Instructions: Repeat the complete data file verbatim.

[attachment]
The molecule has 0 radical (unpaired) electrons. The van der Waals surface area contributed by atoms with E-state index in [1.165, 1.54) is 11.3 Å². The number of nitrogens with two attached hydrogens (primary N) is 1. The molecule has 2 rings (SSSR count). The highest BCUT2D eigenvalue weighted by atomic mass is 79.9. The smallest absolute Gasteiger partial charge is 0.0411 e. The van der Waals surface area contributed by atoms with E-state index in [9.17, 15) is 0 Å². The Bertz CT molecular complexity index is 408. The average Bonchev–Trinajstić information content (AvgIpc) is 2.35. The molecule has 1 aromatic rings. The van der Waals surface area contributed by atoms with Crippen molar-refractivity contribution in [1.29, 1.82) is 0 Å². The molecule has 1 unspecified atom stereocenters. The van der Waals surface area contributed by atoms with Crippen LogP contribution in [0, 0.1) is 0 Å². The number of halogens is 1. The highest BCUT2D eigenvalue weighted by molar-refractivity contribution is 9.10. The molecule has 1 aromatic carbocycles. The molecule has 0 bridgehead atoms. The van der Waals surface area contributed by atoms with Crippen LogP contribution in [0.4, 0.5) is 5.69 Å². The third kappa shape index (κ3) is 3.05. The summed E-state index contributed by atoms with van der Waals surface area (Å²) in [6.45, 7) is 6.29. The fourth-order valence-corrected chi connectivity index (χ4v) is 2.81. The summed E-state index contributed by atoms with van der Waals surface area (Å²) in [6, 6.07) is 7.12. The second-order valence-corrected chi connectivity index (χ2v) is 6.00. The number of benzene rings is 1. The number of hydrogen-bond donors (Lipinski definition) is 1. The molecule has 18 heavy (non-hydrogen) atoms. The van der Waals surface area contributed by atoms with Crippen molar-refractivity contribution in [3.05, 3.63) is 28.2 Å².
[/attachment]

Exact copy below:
The molecule has 0 radical (unpaired) electrons. The van der Waals surface area contributed by atoms with E-state index in [1.165, 1.54) is 11.3 Å². The number of nitrogens with two attached hydrogens (primary N) is 1. The molecule has 2 rings (SSSR count). The highest BCUT2D eigenvalue weighted by atomic mass is 79.9. The smallest absolute Gasteiger partial charge is 0.0411 e. The van der Waals surface area contributed by atoms with E-state index in [9.17, 15) is 0 Å². The Bertz CT molecular complexity index is 408. The average Bonchev–Trinajstić information content (AvgIpc) is 2.35. The molecule has 1 aromatic rings. The van der Waals surface area contributed by atoms with Crippen molar-refractivity contribution in [1.29, 1.82) is 0 Å². The molecule has 1 unspecified atom stereocenters. The van der Waals surface area contributed by atoms with Crippen LogP contribution in [0, 0.1) is 0 Å². The number of halogens is 1. The highest BCUT2D eigenvalue weighted by molar-refractivity contribution is 9.10. The molecule has 1 aromatic carbocycles. The molecule has 0 bridgehead atoms. The van der Waals surface area contributed by atoms with Crippen LogP contribution in [0.4, 0.5) is 5.69 Å². The third kappa shape index (κ3) is 3.05. The summed E-state index contributed by atoms with van der Waals surface area (Å²) in [6.45, 7) is 6.29. The fourth-order valence-corrected chi connectivity index (χ4v) is 2.81. The summed E-state index contributed by atoms with van der Waals surface area (Å²) in [6, 6.07) is 7.12. The second-order valence-corrected chi connectivity index (χ2v) is 6.00. The number of benzene rings is 1. The number of hydrogen-bond donors (Lipinski definition) is 1. The molecule has 18 heavy (non-hydrogen) atoms. The van der Waals surface area contributed by atoms with Crippen molar-refractivity contribution in [3.05, 3.63) is 28.2 Å².